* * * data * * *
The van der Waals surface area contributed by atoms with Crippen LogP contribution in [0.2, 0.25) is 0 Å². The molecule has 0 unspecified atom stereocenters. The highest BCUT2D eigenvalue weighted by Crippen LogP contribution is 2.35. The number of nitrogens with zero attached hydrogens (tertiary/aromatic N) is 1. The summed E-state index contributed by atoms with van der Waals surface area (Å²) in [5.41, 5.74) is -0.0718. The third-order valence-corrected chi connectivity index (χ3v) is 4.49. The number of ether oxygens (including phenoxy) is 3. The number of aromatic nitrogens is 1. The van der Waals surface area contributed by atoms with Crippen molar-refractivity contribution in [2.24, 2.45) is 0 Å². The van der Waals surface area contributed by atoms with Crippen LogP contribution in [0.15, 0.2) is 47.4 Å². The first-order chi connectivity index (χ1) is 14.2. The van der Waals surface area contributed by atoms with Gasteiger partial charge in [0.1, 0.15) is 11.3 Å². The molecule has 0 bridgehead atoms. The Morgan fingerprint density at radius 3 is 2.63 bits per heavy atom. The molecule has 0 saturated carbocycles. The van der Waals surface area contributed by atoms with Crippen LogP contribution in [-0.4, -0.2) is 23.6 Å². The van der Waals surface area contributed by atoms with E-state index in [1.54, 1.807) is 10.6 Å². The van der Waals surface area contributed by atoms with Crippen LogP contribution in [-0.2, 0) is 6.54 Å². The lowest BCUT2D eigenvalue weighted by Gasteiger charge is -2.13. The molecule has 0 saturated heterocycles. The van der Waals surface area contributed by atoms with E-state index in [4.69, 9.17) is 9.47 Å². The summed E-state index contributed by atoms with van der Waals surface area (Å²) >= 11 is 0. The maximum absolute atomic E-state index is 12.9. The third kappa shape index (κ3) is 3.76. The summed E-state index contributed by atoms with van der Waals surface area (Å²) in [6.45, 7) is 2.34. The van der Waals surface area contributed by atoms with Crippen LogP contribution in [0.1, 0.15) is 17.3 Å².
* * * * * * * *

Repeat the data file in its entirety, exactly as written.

The van der Waals surface area contributed by atoms with Crippen LogP contribution in [0.2, 0.25) is 0 Å². The molecule has 0 unspecified atom stereocenters. The highest BCUT2D eigenvalue weighted by Crippen LogP contribution is 2.35. The number of nitrogens with zero attached hydrogens (tertiary/aromatic N) is 1. The summed E-state index contributed by atoms with van der Waals surface area (Å²) in [5.41, 5.74) is -0.0718. The third-order valence-corrected chi connectivity index (χ3v) is 4.49. The number of ether oxygens (including phenoxy) is 3. The number of aromatic nitrogens is 1. The van der Waals surface area contributed by atoms with Crippen molar-refractivity contribution in [2.24, 2.45) is 0 Å². The van der Waals surface area contributed by atoms with Crippen LogP contribution in [0.15, 0.2) is 47.4 Å². The first-order chi connectivity index (χ1) is 14.2. The van der Waals surface area contributed by atoms with Gasteiger partial charge in [0.1, 0.15) is 11.3 Å². The molecule has 0 bridgehead atoms. The Morgan fingerprint density at radius 3 is 2.63 bits per heavy atom. The molecule has 0 saturated carbocycles. The van der Waals surface area contributed by atoms with Crippen LogP contribution in [-0.4, -0.2) is 23.6 Å². The van der Waals surface area contributed by atoms with E-state index in [1.54, 1.807) is 10.6 Å². The van der Waals surface area contributed by atoms with Crippen LogP contribution in [-0.2, 0) is 6.54 Å². The lowest BCUT2D eigenvalue weighted by Gasteiger charge is -2.13. The molecule has 0 saturated heterocycles. The van der Waals surface area contributed by atoms with E-state index in [4.69, 9.17) is 9.47 Å². The summed E-state index contributed by atoms with van der Waals surface area (Å²) >= 11 is 0. The maximum absolute atomic E-state index is 12.9. The third kappa shape index (κ3) is 3.76. The summed E-state index contributed by atoms with van der Waals surface area (Å²) in [6.45, 7) is 2.34. The van der Waals surface area contributed by atoms with Crippen LogP contribution in [0.1, 0.15) is 17.3 Å².